Show me some studies about TCO and vehicle maintenance.
October 16, 2018 4:19 PM   Subscribe

I have a disagreement with my fleet manager about vehicle maintenance. I say that the path to lowest TCO is to faithfully maintain one's vehicle according to the manufacturer's recommended schedule. He says that it's to do nothing but oil changes and then repair what breaks. I have an opportunity to take my case to a higher level. Can you arm me with evidence?

For the purposes of this question, I'm setting aside things like safety, lost productivity due to unscheduled downtime, and professional pride. Assume that I've made those arguments and am pursuing those avenues as appropriate. This is specifically and narrowly about vehicle TCO (total cost of ownership). Also, we're starting from brand new vehicles here; my branch's fleet are mostly 2017/2018 models. They get a lot of miles though—I drive a 2017 work van with 42,430 miles on it.

My position is as above: the lowest total cost, taking into account all maintenance and repairs as well as vehicle replacement rates (i.e. longevity, or how often one needs to buy new vehicles to replace ones that are worn out) is to faithfully follow the maintenance schedule in the owner's manual, as closely as the demands of one's job allow. "An ounce of prevention is worth a pound of cure," is my motto.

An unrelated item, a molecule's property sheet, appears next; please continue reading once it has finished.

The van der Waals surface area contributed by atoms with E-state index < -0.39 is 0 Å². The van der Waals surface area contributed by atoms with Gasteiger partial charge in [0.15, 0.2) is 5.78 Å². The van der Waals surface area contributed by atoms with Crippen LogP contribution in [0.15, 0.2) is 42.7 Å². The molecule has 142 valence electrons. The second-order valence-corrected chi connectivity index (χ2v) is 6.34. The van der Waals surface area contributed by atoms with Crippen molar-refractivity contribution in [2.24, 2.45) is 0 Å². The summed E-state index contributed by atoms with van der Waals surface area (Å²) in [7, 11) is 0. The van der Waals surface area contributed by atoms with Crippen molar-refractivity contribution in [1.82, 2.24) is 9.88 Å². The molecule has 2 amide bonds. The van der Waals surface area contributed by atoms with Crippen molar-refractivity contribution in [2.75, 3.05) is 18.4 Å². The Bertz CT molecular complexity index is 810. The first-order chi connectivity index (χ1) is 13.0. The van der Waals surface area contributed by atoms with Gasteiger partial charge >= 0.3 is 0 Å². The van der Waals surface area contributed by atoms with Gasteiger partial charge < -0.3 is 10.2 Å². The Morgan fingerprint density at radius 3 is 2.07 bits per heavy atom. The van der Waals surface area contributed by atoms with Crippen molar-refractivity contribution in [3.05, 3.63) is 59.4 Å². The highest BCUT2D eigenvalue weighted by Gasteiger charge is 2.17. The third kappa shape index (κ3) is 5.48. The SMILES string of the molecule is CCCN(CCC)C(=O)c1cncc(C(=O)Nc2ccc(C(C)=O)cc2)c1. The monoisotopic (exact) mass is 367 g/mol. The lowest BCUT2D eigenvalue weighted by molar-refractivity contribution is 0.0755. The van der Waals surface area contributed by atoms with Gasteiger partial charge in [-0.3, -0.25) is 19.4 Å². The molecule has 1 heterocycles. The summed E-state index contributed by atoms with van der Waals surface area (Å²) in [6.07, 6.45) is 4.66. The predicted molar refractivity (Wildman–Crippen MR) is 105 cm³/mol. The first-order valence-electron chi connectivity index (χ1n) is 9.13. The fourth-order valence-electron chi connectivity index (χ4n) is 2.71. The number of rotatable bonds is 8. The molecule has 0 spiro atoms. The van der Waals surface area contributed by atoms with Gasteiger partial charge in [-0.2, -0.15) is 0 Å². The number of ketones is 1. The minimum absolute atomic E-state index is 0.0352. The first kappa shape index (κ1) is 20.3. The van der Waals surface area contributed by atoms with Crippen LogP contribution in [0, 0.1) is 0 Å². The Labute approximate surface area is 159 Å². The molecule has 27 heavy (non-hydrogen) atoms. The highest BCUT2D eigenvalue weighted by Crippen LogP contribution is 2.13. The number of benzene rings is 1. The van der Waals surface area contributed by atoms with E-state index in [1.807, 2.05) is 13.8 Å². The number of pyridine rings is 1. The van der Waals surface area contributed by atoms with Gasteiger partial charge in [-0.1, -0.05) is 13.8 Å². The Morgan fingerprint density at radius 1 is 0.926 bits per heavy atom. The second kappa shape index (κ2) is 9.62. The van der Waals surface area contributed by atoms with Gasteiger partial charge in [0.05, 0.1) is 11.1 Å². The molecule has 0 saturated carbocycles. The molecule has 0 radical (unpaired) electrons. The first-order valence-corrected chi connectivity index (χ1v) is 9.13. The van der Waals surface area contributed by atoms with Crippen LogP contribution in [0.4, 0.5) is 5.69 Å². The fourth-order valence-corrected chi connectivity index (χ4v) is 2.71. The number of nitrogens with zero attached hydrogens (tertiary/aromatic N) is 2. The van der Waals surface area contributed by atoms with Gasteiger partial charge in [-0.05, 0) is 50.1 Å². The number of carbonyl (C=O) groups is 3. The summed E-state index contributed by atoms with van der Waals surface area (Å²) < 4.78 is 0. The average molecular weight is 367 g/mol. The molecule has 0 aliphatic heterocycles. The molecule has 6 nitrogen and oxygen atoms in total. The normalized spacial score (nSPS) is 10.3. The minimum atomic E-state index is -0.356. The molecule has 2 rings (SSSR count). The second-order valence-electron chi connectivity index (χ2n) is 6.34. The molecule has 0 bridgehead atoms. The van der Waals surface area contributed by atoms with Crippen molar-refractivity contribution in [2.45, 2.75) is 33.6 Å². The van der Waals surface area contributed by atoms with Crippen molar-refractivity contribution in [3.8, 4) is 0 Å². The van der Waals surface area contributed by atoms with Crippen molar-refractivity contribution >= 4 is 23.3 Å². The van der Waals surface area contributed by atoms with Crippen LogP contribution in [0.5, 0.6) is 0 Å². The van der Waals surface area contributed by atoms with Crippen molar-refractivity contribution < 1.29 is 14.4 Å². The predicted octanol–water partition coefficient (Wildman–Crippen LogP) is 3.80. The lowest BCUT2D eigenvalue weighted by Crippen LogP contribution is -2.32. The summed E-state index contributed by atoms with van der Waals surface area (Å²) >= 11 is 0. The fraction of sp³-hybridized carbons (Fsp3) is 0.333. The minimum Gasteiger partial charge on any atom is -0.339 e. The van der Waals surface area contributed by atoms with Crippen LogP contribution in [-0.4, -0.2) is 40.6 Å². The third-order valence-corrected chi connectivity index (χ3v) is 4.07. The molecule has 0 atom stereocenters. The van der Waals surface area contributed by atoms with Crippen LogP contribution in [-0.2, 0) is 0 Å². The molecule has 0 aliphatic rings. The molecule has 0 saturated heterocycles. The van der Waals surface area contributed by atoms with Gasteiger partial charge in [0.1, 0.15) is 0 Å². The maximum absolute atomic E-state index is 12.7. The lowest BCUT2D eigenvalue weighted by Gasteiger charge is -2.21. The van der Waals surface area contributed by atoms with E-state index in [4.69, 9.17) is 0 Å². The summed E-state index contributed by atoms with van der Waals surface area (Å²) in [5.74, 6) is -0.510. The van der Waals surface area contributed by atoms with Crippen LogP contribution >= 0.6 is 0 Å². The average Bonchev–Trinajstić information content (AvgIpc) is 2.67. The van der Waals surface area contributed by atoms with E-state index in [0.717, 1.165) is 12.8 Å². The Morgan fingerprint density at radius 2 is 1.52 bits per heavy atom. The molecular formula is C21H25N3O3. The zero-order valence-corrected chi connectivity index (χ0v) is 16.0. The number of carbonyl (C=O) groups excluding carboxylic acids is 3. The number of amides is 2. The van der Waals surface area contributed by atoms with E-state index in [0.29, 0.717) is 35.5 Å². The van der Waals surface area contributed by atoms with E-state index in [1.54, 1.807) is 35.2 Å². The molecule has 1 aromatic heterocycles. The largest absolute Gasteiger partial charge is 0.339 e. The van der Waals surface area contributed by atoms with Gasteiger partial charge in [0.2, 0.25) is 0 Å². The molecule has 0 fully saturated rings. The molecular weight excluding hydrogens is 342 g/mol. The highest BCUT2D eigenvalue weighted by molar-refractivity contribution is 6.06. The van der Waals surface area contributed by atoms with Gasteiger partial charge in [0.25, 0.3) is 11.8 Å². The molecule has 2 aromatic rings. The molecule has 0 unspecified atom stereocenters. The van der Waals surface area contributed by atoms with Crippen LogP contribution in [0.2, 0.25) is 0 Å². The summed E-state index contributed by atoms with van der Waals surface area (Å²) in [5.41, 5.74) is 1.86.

My fleet manager's motto is, "If it ain't broke, don't fix it." He has told me that scheduled maintenance is just a way that vehicle manufacturers try to milk their customers for more money. Other than oil changes, he doesn't want me to have any work done on my vehicle unless something isn't functioning properly. For instance, he doesn't want me to have the brake fluid flushed unless the brakes are squishy. (Please ignore the safety issue implied by that policy; I may pursue that angle, but it's outside the scope of this question.)

I have an opportunity tomorrow to engage some higher-ups and ask them to back me in getting this policy changed. I'd like to see it changed for safety reasons, operational reasons, and reasons of professional pride, but what I would like to back those arguments up with is hard evidence that my way is the right way within the narrow scope of vehicle TCO. Can you provide me that evidence?

What I'm looking for are studies, trade publications, financial journalism articles, etc. that show what it means for vehicle TCO when you either maintain a vehicle diligently or do the bare minimum and then fix things as they break. My context is commercial fleets so ideally these resources would relate to that directly, but it doesn't have to be that tightly constrained. Basically I want to show up tomorrow with a half-dozen different sources to cite which back up my position that doing scheduled maintenance will save the company money directly in terms of overall fleet costs.

Now, if I'm wrong and the evidence points the other way then that's fine. I'm open to being wrong, and I'd appreciate knowing that if so. I'm open to the idea that there might be an evidence-based middle ground as well, and I'd like to see that evidence too if that's what the facts are. But if I'm right—and I think I am—then it would really be helpful to have some backup in the form of hard financial evidence. I'd really appreciate your help.